Editor’s Note: January 28, 2019

What happened to the diaspora investment boom?

Remittances to developing countries hit $528bn in 2018 according to the World Bank. Of this $45bn is thought to have gone to sub-Saharan Africa, more than total foreign direct investment (FDI) of $40bn.

For years governments and businesses have sought to harness such flows to drive development on the continent, touting the diaspora as the next big thing in investing.

From diaspora bonds, to dedicated investment platforms, much has been done to unlock its perceived potential. Given the volume of remittances It makes intuitive sense, but success has been sporadic at best.

The problem is likely an overestimation of the number of people in the diaspora with both the capital and desire to invest back home. Exact data is unavailable, but a plausible scenario is that the bulk of remittances are small cash transfers from people making ends meet.

Nigeria’s $300m diaspora bond raised in 2017 – one of the few sizeable  examples of diaspora investment – is a case in point. The sale is said to have been restricted to private banks and wealth managers, effectively barring most of the diaspora from the exercise.

Africans abroad are a crucial lifeline for millions on the continent, but their credentials as a force for investment are looking questionable.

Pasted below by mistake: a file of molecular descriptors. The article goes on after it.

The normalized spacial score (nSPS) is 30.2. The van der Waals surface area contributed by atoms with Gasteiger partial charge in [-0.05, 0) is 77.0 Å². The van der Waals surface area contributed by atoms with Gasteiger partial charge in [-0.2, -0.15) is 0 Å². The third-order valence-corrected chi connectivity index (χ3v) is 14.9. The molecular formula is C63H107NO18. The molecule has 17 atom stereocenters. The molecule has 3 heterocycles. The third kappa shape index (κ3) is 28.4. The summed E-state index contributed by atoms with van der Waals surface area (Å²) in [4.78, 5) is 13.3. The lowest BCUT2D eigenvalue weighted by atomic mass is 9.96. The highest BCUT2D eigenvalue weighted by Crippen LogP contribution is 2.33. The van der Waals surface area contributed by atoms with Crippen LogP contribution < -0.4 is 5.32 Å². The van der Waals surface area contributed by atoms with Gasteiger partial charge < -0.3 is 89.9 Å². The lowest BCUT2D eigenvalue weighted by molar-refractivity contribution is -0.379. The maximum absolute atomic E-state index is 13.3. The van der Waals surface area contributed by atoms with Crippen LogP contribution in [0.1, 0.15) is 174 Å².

From The Continent

Tunisia’s prime minister Youssef Chahed and other political leaders have launched a new party, Tahya Tounes, to challenge the ruling Nidaa Tounes movement of president Beji Caid Essebsi. This comes ahead of general elections in November, and amid growing public opposition to IMF-backed austerity measures. More: Al Jazeera

Sudan’s president Omar al-Bashir Bashir has called intensifying protests against his 30-year rule an attempt to ‘copy’ the Arab Spring of 2011, while accusing unidentified foreign groups of trying to destabilize the region. His comments came during a trip to Egypt on the weekend, part of efforts by the longtime ruler to shore up political and economic support. More:Africanews

The Daily Stat


The amount South Africa’s agricultural industry body AgriSA hopes to raise to help farmers hit by drought over the last year.  More: Reuters

The Global Perspective

Nigeria’s government has warned against foreign ‘meddling’ following international criticism of president Muhammadu Buhari’s decision to suspend the country’s chief justice ahead of presidential elections on February 16. The move risks raising tensions ahead of what is expected to be a tight vote, and has prompted the main opposition party to halt campaigning for 72 hours in protest. More: Reuters

The International Monetary Fund is set to release the fifth tranche ($2bn) of Egypt’s $12bn loan taken out in 2016. The programme is part of an ambitious economic reform programme under Abdel Fattah el-Sisi. More: The National

The Daily Follow